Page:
Marisso Caver Sky Blue



Brand / weave:
Marisso / Caver

59% Egyptian cotton, 41% combed cotton

478cm long , 65.5cm wide, 322gsm

Key words:
Soft, supportive, workhorse



I’m thinking of a spring day. The air still isn’t all that warm, but the sun is warm enough that you can lie on the grass outside. You put your head down on the grass, and as you breathe in its fresh scent, you look straight up at the sky. It’s not the brilliant blue of summer – no, it’s that light, slightly hazy springtime blue. Fluffy, insubstantial clouds are gently drifting around, and contrails are fuzzing out to soft edges. Are you with me? Can you see it too?




Because that’s what this wrap looks like. That spring-fresh blue, with soft white mixed in. Sky Blue isn’t just a name for this wrap – it’s an entirely appropriate description. The soothing colourway is well paired with the design – gently curving lines make up a large design reminiscent of leaves or feathers. The design feels deliberately nebulous, leaving you space to interpret the lines for yourself (much like spotting shapes in clouds).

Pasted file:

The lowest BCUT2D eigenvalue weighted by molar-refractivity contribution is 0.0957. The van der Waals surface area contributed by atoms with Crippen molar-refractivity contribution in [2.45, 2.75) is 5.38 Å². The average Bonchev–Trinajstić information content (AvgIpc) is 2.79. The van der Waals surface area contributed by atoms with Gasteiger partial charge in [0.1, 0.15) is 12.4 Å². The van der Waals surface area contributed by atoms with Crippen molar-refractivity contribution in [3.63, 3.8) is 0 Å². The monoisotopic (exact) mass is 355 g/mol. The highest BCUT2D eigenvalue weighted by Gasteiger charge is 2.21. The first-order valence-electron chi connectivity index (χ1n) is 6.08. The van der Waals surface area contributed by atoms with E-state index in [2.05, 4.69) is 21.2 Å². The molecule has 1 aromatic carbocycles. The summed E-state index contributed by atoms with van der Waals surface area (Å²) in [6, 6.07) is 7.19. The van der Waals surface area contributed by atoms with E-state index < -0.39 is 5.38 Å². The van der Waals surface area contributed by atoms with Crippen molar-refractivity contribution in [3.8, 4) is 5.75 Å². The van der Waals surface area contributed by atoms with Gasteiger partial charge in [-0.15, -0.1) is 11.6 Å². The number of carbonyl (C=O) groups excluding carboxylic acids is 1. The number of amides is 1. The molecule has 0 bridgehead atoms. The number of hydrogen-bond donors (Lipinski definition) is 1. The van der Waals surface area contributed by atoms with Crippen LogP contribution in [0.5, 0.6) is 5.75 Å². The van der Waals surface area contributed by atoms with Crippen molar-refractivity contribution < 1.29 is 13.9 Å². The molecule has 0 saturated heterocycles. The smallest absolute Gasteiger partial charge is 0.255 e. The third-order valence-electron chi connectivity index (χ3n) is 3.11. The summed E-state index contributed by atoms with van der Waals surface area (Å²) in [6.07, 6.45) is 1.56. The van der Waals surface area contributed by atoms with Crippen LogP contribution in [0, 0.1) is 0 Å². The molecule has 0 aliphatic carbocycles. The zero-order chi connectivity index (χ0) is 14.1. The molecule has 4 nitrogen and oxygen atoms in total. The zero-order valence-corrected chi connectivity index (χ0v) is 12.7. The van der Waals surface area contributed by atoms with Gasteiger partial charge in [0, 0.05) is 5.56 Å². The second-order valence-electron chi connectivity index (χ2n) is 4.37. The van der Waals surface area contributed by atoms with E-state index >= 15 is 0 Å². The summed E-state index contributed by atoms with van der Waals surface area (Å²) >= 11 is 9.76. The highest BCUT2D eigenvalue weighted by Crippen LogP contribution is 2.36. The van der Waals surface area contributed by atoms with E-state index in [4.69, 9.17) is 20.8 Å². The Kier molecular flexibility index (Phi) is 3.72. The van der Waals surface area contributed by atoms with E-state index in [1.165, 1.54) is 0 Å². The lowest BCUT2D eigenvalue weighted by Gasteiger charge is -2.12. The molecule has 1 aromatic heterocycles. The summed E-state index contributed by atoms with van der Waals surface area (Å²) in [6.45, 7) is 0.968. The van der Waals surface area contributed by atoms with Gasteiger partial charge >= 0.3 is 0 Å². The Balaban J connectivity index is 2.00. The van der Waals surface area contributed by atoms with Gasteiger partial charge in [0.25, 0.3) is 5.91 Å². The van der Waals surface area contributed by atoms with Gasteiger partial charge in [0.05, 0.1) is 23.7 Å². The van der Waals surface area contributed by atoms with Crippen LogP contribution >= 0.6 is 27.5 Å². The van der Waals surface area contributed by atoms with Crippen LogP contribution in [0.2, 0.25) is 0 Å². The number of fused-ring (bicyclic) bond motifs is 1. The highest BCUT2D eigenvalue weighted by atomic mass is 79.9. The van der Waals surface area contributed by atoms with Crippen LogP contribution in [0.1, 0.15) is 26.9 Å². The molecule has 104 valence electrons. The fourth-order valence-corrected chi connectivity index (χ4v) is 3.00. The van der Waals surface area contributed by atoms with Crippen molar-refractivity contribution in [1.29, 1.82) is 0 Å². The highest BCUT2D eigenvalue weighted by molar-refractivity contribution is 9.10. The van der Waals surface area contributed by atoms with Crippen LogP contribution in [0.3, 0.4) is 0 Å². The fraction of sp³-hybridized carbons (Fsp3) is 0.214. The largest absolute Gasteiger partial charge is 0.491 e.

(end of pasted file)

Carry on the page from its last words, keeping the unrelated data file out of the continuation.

With its soft aesthetic, you might expect Caver Sky Blue’s wrapping qualities to follow suit. Certainly, it’s gorgeously soft – so soft, in fact, that it has an almost silky quality to it. However, that’s where the similarity ends. Because Sky Blue is a wonderfully unexpected workhorse.




Heavy in hand, with lovely drape, Caver Sky Blue has a moderately dense weave. It doesn’t feel like it will acquire pulls easily – it’s sturdy, robust. This does mean it’s not the most breathable wrap (I doubt I’d use it on hot days), but the trade off for this is a brilliant level of support. My toddler was so comfortable in Sky Blue. Front, back, single layer, multi-layer – every variation I tried, my toddler’s weight was well handled and my shoulders were happy.